Senators Coburn, Grassley, Kyl, Sessions and Brownback issued a letter today to Senator Leahy expressing concerns over patent reform. The letter reads as follows (w/ emphasis added):
Dear Chairman Leahy and Ranking Member Specter:
We write to you about S. 1 145, the Patent Reform Bill of 2007. We commend you for tackling the important issue of patent reform. We agree that if is important to update our nation's patent system to ensure better patent quality and to preserve property rights in the inventions that drive our economy. However, after last week's hearing, it is obvious that there are multiple issues that need to be reviewed and discussed before the Committee is prepared to mark up the bill.
We believe that the testimony at the hearing reflected the need for further discussion among members, staff, the Patent and Trademark Office, the Department of Justice, and stakeholders. Accordingly, we ask that you not move the patent reform bill until we have had time to work through certain issues. Some of us plan to submit Questions for the Record for the hearing which are not due to be submitted until Wednesday June 13--one day before the scheduled markup. The Committee should be afforded appropriate time to fully review and evaluate those answers. It is likely that those answers will give insight into changes that should be made to improve the legislation.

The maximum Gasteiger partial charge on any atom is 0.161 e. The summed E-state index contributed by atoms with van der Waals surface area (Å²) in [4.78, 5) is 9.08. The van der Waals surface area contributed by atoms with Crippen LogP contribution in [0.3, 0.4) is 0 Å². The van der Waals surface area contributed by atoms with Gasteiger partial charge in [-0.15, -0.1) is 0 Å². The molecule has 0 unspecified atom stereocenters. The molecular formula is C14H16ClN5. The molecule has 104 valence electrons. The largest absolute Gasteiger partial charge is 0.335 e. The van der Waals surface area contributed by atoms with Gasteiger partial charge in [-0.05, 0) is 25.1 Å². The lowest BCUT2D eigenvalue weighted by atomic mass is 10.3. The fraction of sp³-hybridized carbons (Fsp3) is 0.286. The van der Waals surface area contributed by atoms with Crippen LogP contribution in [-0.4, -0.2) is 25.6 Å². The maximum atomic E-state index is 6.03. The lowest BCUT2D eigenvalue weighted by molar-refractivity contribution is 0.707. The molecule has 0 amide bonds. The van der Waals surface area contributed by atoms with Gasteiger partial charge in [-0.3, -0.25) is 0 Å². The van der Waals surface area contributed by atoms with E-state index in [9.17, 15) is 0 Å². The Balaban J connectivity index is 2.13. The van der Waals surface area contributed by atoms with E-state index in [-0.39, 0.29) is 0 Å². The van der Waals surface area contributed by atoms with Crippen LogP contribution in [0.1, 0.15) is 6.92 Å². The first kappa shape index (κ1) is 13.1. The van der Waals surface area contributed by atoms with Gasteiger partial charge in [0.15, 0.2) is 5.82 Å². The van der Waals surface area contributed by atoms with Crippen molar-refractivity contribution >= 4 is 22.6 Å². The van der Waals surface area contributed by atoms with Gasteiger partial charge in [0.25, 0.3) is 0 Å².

We believe that more hearings are necessary to adequately address a number of important issues with broad implications for our economy. Specifically, we believe that the issue of mandatory apportionment of damages, past-grant opposition, and broad rulemaking authority for USPTO need to be more carefully examined to ensure that they do not undermine innovation, increase frivolous litigation, or undermine property rights. Many prominent American businesses on the cutting edge of innovation are expressing concerns about the impact of sweeping patent reform. These concerns merit thoughtful deliberation, and we believe that more hearings will help to inform the committee before we proceed to markup.
Additionally, mare attention should be given to the issue of how to improve patent quality. It is critical to America's global innovative edge that Congress ensures that the U.S. Patent and Trademark Office is as effective as possible in issuing valid patents.
Finally, more attention should be given to examining the problem of speculative litigation and
alternatives to stopping unnecessary and costly litigation.
Although the Committee's Intellectual Property Subcommittee did hold four hearings on the general issue of patent legislation in the 109th Congress, the hearings preceded any specific legislative proposal. Now that we have specific bill text, the Committee should dig into the legislation and fully educate itself as to the implications while giving Members full opportunity to suggest alternative language.
Thank you for your consideration of our request. We stand ready to work with you to move
responsible patent reform legislation that protects innovation and protects America's competitive edge.